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Depressed? Work in a Team!

The team dynamic is built on a complex relationship of give and take. Working in teams can be some of the frustrating or rewarding experiences we’ll ever encounter. When we reflect back on the times we’ve worked in teams, the memories normally seem to be how great and fun the experience was. Ever wonder why?

Take a minute and reflect on the past six months odds are the best times were probably the ones where you were participating in an event with a group. For example, I know some of my favorite moments have been team projects where I’ve been asked to participate in.

What is it about teams that makes up happy?

In researching this very question, I came across an interesting post by Scott Belsky on the blog, The 99%. In his post, he brought up the idea of “hive psychology”. In a nutshell, “hive psychology” is the idea where “happiness is correlated with losing oneself in a greater whole, and how such needs may be rooted in evolutionary instincts.” Psychologist Jonathan Haidt has conducted a lot of research and written extensively about “hive theory.” In a 2008 publication, Haidt wrote that “the self can be an obstacle to happiness, so people need to lose their selves occasionally by becoming part of an emergent social organism in order to reach the highest levels of human flourishing.” He believes that “the most effective moral communities – from a well-being perspective – are those that offer occasional experiences in which self-consciousness is greatly reduced and one feels merged with or part of something greater than the self.” Not only are we happier when we’re in teams, we produce a superior quality of work. This is why those team bonding outings that your manager makes everyone participate in, are so important.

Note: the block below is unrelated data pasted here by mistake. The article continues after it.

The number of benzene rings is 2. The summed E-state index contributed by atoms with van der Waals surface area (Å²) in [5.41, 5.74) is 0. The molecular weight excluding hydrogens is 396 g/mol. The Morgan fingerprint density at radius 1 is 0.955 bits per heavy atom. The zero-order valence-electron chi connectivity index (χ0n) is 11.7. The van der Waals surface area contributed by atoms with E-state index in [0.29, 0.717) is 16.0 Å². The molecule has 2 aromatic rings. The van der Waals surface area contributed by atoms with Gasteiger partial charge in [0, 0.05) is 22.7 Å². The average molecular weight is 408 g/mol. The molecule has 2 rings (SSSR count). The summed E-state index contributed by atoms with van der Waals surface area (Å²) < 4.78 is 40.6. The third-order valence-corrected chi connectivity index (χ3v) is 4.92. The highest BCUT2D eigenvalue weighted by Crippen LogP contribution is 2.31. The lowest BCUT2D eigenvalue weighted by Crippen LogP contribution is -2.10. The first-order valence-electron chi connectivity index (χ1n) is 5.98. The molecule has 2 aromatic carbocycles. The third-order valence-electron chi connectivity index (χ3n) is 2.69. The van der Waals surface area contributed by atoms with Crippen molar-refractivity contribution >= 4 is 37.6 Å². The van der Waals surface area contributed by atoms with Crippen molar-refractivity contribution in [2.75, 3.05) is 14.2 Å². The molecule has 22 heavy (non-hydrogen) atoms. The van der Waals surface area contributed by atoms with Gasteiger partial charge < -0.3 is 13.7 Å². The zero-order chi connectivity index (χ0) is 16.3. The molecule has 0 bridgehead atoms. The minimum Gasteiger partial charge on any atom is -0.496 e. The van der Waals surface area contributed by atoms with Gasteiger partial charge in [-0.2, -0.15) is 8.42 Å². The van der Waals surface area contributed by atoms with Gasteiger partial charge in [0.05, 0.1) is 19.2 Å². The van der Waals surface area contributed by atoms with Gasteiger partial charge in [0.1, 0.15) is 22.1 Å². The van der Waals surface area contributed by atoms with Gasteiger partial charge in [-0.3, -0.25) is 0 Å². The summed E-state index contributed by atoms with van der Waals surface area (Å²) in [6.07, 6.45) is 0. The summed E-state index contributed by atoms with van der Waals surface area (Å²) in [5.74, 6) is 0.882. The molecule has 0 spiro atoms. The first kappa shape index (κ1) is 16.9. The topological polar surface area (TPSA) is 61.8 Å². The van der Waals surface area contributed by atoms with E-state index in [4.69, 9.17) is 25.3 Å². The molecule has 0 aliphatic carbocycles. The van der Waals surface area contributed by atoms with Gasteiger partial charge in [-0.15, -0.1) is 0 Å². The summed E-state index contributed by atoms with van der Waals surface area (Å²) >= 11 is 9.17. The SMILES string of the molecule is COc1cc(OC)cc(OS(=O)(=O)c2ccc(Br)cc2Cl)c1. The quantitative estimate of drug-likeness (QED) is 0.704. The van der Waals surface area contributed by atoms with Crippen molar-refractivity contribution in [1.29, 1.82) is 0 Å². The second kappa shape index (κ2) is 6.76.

It’s important to create teams that people strongly associate themselves with. Haidt writes “Researchers have consistently found that being part of a group with which one strongly identifies is associated with greater well-being.” How’s this done? It’s done by sharing joint experiences. Not only is it important for greater well-being, but also it’s well documented that happiness is directly related to increased productivity. So think of it as a two for one deal, a happy team is a productive team.

Whatever your goal, remember that working with others may be the best path to accomplish it.

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